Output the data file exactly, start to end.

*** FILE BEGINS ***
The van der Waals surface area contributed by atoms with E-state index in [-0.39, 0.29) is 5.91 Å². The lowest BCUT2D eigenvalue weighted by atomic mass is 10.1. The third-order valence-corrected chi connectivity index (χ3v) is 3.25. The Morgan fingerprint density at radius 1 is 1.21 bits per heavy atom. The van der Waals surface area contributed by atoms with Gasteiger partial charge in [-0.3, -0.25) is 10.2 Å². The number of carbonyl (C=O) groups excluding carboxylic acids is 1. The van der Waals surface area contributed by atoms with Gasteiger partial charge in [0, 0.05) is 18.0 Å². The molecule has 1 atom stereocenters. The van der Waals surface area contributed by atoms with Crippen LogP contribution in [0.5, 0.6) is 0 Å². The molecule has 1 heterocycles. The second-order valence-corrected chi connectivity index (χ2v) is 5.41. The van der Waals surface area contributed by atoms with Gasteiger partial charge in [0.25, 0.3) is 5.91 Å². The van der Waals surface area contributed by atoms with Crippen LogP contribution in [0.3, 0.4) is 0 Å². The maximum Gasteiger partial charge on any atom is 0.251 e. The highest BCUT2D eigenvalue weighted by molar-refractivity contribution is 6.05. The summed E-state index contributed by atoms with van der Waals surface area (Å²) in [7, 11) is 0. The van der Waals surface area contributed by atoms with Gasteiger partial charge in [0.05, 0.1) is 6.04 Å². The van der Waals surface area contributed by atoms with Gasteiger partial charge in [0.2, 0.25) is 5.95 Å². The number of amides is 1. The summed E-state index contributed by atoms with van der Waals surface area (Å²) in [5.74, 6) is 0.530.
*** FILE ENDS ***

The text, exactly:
The van der Waals surface area contributed by atoms with E-state index in [-0.39, 0.29) is 5.91 Å². The lowest BCUT2D eigenvalue weighted by atomic mass is 10.1. The third-order valence-corrected chi connectivity index (χ3v) is 3.25. The Morgan fingerprint density at radius 1 is 1.21 bits per heavy atom. The van der Waals surface area contributed by atoms with Gasteiger partial charge in [-0.3, -0.25) is 10.2 Å². The number of carbonyl (C=O) groups excluding carboxylic acids is 1. The van der Waals surface area contributed by atoms with Gasteiger partial charge in [0, 0.05) is 18.0 Å². The molecule has 1 atom stereocenters. The van der Waals surface area contributed by atoms with Crippen LogP contribution in [0.5, 0.6) is 0 Å². The molecule has 1 heterocycles. The second-order valence-corrected chi connectivity index (χ2v) is 5.41. The van der Waals surface area contributed by atoms with Gasteiger partial charge in [0.25, 0.3) is 5.91 Å². The van der Waals surface area contributed by atoms with Crippen LogP contribution in [0.3, 0.4) is 0 Å². The maximum Gasteiger partial charge on any atom is 0.251 e. The highest BCUT2D eigenvalue weighted by molar-refractivity contribution is 6.05. The summed E-state index contributed by atoms with van der Waals surface area (Å²) in [7, 11) is 0. The van der Waals surface area contributed by atoms with Gasteiger partial charge in [0.05, 0.1) is 6.04 Å². The van der Waals surface area contributed by atoms with Gasteiger partial charge in [0.2, 0.25) is 5.95 Å². The number of amides is 1. The summed E-state index contributed by atoms with van der Waals surface area (Å²) in [5.74, 6) is 0.530.